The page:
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Abstract: TH-OR23

Idiopathic Collapsing Glomerulopathy Is Associated with APOL1 High-Risk Genotypes or Mendelian Variants in Most Affected Individuals in a Highly Admixed Population

Session Information

Category: Glomerular Diseases

  • 1402 Glomerular Diseases: Clinical, Outcomes, and Trials

Authors

  • Neves, Precil D., Universidade de Sao Paulo Faculdade de Medicina, Sao Paulo, São Paulo, Brazil
  • Watanabe, Andreia, Universidade de Sao Paulo Faculdade de Medicina, Sao Paulo, São Paulo, Brazil
  • Watanabe, Elieser H., Universidade de Sao Paulo Faculdade de Medicina, Sao Paulo, São Paulo, Brazil
  • Narcizo, Amanda M., Universidade de Sao Paulo Faculdade de Medicina, Sao Paulo, São Paulo, Brazil
  • Nunes, Kelly, Universidade de Sao Paulo Faculdade de Medicina, Sao Paulo, São Paulo, Brazil
  • Ferreira, Frederico Moraes, Universidade de Sao Paulo Faculdade de Medicina, Sao Paulo, São Paulo, Brazil
  • Wongboonsin, Janewit, Boston Children's Hospital, Boston, Massachusetts, United States
  • Cavalcante, Livia Barreira, Universidade de Sao Paulo Faculdade de Medicina, Sao Paulo, São Paulo, Brazil
  • Malheiros, Denise M., Universidade de Sao Paulo Faculdade de Medicina, Sao Paulo, São Paulo, Brazil
  • Jorge, Lectícia, Universidade de Sao Paulo Faculdade de Medicina, Sao Paulo, São Paulo, Brazil
  • Sampson, Matt G., Boston Children's Hospital, Boston, Massachusetts, United States
  • Noronha, Irene L., Universidade de Sao Paulo Faculdade de Medicina, Sao Paulo, São Paulo, Brazil
  • Onuchic, Luiz F., Universidade de Sao Paulo Faculdade de Medicina, Sao Paulo, São Paulo, Brazil
Background

Collapsing glomerulopathy (CG) is most often associated with fast progression to chronic kidney disease requiring renal replacement therapy (CKD-RRT). Its incidence is apparently higher in Brazil than in other countries, however the reason for this occurrence is unknown.

Methods

We performed an integrated analysis of clinical, histological, therapeutic, causative genetic and genetic ancestry data in a highly genetically-admixed cohort with 70 idiopathic CG (ICG) patients, including children and adults. Genetic analyses included targeted-gene panel or whole exome sequencing and a high-density SNP array for ancestry assessment.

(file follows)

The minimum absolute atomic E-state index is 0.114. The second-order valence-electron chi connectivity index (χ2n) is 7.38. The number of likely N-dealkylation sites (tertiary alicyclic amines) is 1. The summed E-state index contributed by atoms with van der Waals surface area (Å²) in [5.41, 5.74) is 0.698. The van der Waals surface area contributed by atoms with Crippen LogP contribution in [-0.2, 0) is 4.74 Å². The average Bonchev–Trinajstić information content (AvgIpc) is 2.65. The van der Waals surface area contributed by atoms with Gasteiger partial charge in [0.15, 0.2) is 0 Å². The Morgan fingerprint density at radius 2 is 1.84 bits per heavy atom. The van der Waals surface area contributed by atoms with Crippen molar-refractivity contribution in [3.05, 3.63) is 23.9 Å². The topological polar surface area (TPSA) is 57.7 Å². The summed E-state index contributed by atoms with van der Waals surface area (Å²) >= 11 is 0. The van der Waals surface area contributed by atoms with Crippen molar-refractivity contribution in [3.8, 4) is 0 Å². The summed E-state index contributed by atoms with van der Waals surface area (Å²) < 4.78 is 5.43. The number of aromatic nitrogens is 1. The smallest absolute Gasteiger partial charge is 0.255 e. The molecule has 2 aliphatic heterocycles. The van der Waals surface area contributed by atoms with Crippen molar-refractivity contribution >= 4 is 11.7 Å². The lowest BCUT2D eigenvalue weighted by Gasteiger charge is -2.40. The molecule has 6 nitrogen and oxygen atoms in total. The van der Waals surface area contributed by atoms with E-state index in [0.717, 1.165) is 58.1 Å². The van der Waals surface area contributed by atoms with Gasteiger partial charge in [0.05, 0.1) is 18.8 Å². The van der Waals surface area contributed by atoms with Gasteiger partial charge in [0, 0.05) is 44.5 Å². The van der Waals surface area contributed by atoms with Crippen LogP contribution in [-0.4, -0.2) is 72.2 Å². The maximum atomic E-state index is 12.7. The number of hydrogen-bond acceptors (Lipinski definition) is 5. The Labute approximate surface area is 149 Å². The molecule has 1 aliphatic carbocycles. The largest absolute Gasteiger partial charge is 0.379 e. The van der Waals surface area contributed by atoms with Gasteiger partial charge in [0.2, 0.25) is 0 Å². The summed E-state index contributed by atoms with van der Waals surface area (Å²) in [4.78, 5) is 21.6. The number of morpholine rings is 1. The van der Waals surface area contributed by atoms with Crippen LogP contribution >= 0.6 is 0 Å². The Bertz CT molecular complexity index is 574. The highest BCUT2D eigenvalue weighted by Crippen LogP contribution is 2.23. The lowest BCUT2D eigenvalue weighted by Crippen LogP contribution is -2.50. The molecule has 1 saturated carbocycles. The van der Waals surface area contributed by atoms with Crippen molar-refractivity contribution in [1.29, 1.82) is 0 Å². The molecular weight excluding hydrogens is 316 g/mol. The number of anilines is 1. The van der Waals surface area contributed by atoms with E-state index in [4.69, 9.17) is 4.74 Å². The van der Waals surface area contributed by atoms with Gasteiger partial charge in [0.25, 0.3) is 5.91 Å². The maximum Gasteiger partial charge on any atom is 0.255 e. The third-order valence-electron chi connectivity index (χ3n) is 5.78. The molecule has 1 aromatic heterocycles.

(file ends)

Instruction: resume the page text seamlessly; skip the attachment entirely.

Results

The disease onset occurred at 23 (17-31) years and 51.4% of patients progressed to CKD-RRT 36 months after diagnosis. Causative genetic bases were identified in 58.6% of patients. Among these cases, 80.5% harbored APOL1 high-risk genotypes (HRG) and 19.5% causative Mendelian variants (MV). Self-reported non-White patients presented more frequently HRG. MV was an independent risk factor for progression to CKD-RRT at 36 months (HR: 2.583, 95%CI 1.151-7.076, p=0.024) and the end of follow-up (HR: 2.355, 95%CI 1.018-5.447, p=0.045). Older age at kidney biopsy and remission were independent protective factors against progression to CKD-RRT at 36 months (HR: 0.961, 95%CI 0.927-0.996, p=0.029; and HR: 0.230, 95%CI 0.085-0.623, p=0.004, respectively), and remission also at the end of follow-up (HR: 0.155, 95%CI 0.069-0.351, p<0.001). All HRG patients manifested CG at 9-44 years of age whereas in those with APOL1 low-risk genotype the disease arose throughout life. HRG associated with higher proportion of African genetic ancestry. Novel causative MVs were identified in COL4A5, COQ2, and PLCE1 and previously described causative MVs in MYH9, TRPC6, COQ2, COL4A3, and TTC21B. Three patients displayed HRG combined with a VUS (ITGB4, LAMA5 or PTPRO). MVs was associated with worse kidney prognosis.

Conclusion

Our data revealed that the genetic status plays a major role in ICG pathogenesis, accounting for more than half of cases in a highly-admixed Brazilian population.